2
votes
0answers
24 views

Are there many faint meteors that are too faint to see with the naked eye?

I remember one time a while back looking at the night sky through night vision goggles. One interesting thing I noticed is that there appeared to be many very faint meteors in the sky practically all ...
3
votes
1answer
43 views

What is the degree of ionization is the solar photosphere?

I am wondering how many free electrons per baryon and how many free electrons per atom there are in the solar photosphere. This number depends on the abundances of the various atoms found in the ...
4
votes
3answers
171 views

Is there enough hydrogen left after a star dies so another star will have enough to light up?

A star consumes quite a lot of hydrogen in its life, and is pretty much "vacuuming" everything in its vicinity. After it dies (eventually by supernova which will spread all its composition over light ...
3
votes
0answers
36 views

Leonid meteor showers and the Tempel-Tuttle comet

I've been reading about the Leonid meteor showers and am struggling to understand one piece of information. On Wikipedia (Tempel-Tuttle), it states: The orbit of 55P/Tempel–Tuttle intersects that ...
1
vote
0answers
35 views

What are the azimuths of the planets' orbits?

I am creating a virtual solar system model and I want it to be as realistic as possible (e.g. orbits are ellipses, not circles, and orbits are oriented correctly, not all coplanar). In order for me ...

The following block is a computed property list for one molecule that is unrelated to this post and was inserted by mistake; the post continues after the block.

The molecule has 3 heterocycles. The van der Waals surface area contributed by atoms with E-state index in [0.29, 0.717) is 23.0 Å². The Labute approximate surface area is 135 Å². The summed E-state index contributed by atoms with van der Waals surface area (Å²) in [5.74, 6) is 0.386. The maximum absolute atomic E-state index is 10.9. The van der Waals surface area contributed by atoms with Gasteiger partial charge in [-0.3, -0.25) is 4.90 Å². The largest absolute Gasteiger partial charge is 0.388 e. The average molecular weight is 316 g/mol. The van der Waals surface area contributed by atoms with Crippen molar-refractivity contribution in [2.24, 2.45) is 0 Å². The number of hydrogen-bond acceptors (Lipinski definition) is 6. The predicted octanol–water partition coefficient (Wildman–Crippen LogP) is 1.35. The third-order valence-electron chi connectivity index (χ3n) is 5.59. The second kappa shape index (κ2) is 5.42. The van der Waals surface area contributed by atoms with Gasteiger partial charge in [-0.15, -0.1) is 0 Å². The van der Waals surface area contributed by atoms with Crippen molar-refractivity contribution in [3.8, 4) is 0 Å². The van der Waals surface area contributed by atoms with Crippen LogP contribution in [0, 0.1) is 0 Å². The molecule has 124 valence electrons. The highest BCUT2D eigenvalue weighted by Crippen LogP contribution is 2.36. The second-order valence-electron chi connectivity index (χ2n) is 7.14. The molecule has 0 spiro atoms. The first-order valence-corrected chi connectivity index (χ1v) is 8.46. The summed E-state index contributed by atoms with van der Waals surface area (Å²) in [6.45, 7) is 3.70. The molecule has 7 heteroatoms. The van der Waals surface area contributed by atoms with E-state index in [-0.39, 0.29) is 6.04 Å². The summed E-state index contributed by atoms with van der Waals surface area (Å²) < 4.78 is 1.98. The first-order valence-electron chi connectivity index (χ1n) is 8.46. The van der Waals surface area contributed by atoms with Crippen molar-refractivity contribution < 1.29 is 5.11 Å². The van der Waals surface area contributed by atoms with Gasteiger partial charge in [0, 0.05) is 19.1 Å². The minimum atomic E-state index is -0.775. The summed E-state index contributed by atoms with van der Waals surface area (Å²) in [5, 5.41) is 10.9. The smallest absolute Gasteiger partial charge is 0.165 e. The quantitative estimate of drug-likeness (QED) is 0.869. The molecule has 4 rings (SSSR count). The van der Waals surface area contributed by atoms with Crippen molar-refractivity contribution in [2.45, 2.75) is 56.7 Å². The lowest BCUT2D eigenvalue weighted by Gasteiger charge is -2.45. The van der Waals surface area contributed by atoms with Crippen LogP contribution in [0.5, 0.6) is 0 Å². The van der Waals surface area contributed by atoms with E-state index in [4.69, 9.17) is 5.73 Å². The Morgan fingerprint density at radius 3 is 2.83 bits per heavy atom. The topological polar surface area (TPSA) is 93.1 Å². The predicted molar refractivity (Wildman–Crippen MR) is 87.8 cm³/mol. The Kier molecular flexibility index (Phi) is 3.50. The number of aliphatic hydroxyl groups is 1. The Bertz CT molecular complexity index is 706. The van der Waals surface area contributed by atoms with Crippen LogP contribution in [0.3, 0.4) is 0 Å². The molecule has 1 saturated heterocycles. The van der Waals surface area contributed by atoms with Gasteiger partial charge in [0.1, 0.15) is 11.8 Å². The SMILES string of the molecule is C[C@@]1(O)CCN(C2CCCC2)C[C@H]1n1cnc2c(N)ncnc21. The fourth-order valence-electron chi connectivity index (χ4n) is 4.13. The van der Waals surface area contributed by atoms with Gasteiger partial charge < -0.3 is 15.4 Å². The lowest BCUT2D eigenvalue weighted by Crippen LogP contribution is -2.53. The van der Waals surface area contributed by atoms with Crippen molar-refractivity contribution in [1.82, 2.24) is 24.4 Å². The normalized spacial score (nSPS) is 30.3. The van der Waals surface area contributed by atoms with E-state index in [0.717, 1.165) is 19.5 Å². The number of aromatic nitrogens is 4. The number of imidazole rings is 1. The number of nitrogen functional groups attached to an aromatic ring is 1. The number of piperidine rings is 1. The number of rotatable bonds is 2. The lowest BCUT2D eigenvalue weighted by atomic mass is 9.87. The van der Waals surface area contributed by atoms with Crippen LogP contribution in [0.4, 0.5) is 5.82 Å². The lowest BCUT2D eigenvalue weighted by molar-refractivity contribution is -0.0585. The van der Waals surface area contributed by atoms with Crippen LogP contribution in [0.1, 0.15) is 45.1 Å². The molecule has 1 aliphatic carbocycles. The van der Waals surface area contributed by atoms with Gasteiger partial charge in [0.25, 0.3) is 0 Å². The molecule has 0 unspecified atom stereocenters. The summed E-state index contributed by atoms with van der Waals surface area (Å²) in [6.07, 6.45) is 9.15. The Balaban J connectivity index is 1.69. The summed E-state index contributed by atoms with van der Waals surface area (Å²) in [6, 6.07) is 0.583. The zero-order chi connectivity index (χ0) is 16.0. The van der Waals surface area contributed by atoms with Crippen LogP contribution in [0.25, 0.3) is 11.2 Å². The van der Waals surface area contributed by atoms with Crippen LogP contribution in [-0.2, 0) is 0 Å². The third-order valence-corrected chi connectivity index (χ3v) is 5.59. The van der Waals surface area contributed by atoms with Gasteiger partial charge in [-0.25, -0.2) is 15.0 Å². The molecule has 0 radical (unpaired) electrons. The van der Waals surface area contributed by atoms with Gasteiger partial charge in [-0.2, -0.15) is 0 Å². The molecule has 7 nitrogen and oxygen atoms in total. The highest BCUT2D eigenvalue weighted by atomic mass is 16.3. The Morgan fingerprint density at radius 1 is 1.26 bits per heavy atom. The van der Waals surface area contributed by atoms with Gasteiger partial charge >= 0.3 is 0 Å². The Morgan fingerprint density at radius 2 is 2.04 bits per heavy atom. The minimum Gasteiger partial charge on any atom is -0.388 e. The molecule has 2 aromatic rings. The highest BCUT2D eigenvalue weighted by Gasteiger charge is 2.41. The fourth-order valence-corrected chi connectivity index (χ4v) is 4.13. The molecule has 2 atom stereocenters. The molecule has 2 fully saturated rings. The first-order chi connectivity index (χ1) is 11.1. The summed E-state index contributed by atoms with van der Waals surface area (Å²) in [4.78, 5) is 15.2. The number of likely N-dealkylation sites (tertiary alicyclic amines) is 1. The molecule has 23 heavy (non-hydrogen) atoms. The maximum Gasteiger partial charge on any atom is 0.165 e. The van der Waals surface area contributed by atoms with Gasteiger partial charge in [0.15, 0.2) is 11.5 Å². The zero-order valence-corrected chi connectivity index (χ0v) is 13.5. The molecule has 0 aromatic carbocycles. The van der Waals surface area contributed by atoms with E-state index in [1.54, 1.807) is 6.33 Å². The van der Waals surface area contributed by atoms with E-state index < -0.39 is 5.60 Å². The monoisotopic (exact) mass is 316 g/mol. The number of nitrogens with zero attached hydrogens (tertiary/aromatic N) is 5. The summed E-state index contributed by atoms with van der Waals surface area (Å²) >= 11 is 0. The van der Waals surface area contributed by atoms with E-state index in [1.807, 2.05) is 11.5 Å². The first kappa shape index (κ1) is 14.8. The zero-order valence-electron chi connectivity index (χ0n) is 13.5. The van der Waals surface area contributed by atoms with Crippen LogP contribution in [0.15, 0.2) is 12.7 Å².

3
votes
1answer
65 views

Is broadcasting the location of Earth to potential extraterrestial civilization regulated?

How many times have we broadcast the location of Earth to the outer space? Are there any regulation in doing so? I know so far we have send the Arecibo Message, and any receiver can trace the message ...
4
votes
0answers
46 views

Can the Philae lander survive one orbit of 67P? [migrated]

The Aphelion of Comet Churyumov–Gerasimenko is about 5.6829 AU. It has a orbital period of 6.44 years. If it stays on the comet for the entire period of its orbit, can it be usable when it is in the ...
1
vote
3answers
78 views

Does the Moon have an aurora?

If the Moon has a magnetic field and can possibly receive solar wind, then does it have an aurora? If Earth has an aurora, and Saturn has an aurora, then could the Moon possibly have an aurora?
1
vote
2answers
32 views

What are some applicable problems with the correct usage of G?

In some fields of astrophysics, where distances are measured in parsecs (pc), velocities in kilometers per second (km/s) and masses in solar units (), it is useful to express G as approximately 4.302 ...
3
votes
2answers
55 views

What should I look for in an astronomy tripod?

I have a Celstron SkyMaster 20x80 binoculars, and a tripod — Vanguard 263AT with a SBH-100 head. The binoculars weighs 2.2kg, while the head is rated to a loading capacity of 10kg, and the legs to a ...
6
votes
2answers
243 views

How deep and shaped is the depth of a black hole?

A common representation of a black hole is a black circle which if I'm correct, indicates its breadth. This representation depicts it as a 'plate', so a really small depth compared to its breadth. ...
4
votes
1answer
62 views

Is the dark energy between the moon and Earth measurable in any capacity?

What are the experiments, or measurements, that can detect, or account for, dark energy involved in making calculations concerning Earth and its only natural satellite?
4
votes
1answer
146 views

From what distance can one object influence gravity of another object?